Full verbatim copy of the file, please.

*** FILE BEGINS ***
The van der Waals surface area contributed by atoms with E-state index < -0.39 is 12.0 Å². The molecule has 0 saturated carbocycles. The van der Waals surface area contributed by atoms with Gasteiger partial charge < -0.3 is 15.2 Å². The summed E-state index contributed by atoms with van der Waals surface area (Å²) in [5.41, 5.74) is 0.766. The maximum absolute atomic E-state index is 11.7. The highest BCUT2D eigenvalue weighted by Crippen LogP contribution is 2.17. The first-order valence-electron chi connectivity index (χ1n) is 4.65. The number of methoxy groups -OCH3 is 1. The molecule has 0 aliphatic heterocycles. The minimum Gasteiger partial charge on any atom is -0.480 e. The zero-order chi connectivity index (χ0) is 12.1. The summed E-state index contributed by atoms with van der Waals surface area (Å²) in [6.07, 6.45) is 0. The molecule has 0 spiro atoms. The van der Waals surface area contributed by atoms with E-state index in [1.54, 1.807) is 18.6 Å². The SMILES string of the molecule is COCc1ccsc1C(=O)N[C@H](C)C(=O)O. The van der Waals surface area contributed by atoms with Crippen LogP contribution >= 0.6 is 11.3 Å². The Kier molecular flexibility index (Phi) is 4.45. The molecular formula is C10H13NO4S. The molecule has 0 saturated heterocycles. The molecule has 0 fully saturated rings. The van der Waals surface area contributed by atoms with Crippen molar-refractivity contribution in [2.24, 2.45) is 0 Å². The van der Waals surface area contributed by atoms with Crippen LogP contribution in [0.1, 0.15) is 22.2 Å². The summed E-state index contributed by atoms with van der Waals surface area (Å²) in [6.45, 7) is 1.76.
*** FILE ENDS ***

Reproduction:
The van der Waals surface area contributed by atoms with E-state index < -0.39 is 12.0 Å². The molecule has 0 saturated carbocycles. The van der Waals surface area contributed by atoms with Gasteiger partial charge < -0.3 is 15.2 Å². The summed E-state index contributed by atoms with van der Waals surface area (Å²) in [5.41, 5.74) is 0.766. The maximum absolute atomic E-state index is 11.7. The highest BCUT2D eigenvalue weighted by Crippen LogP contribution is 2.17. The first-order valence-electron chi connectivity index (χ1n) is 4.65. The number of methoxy groups -OCH3 is 1. The molecule has 0 aliphatic heterocycles. The minimum Gasteiger partial charge on any atom is -0.480 e. The zero-order chi connectivity index (χ0) is 12.1. The summed E-state index contributed by atoms with van der Waals surface area (Å²) in [6.07, 6.45) is 0. The molecule has 0 spiro atoms. The van der Waals surface area contributed by atoms with E-state index in [1.54, 1.807) is 18.6 Å². The SMILES string of the molecule is COCc1ccsc1C(=O)N[C@H](C)C(=O)O. The van der Waals surface area contributed by atoms with Crippen LogP contribution >= 0.6 is 11.3 Å². The Kier molecular flexibility index (Phi) is 4.45. The molecular formula is C10H13NO4S. The molecule has 0 saturated heterocycles. The molecule has 0 fully saturated rings. The van der Waals surface area contributed by atoms with Crippen molar-refractivity contribution in [2.24, 2.45) is 0 Å². The van der Waals surface area contributed by atoms with Crippen LogP contribution in [0.1, 0.15) is 22.2 Å². The summed E-state index contributed by atoms with van der Waals surface area (Å²) in [6.45, 7) is 1.76.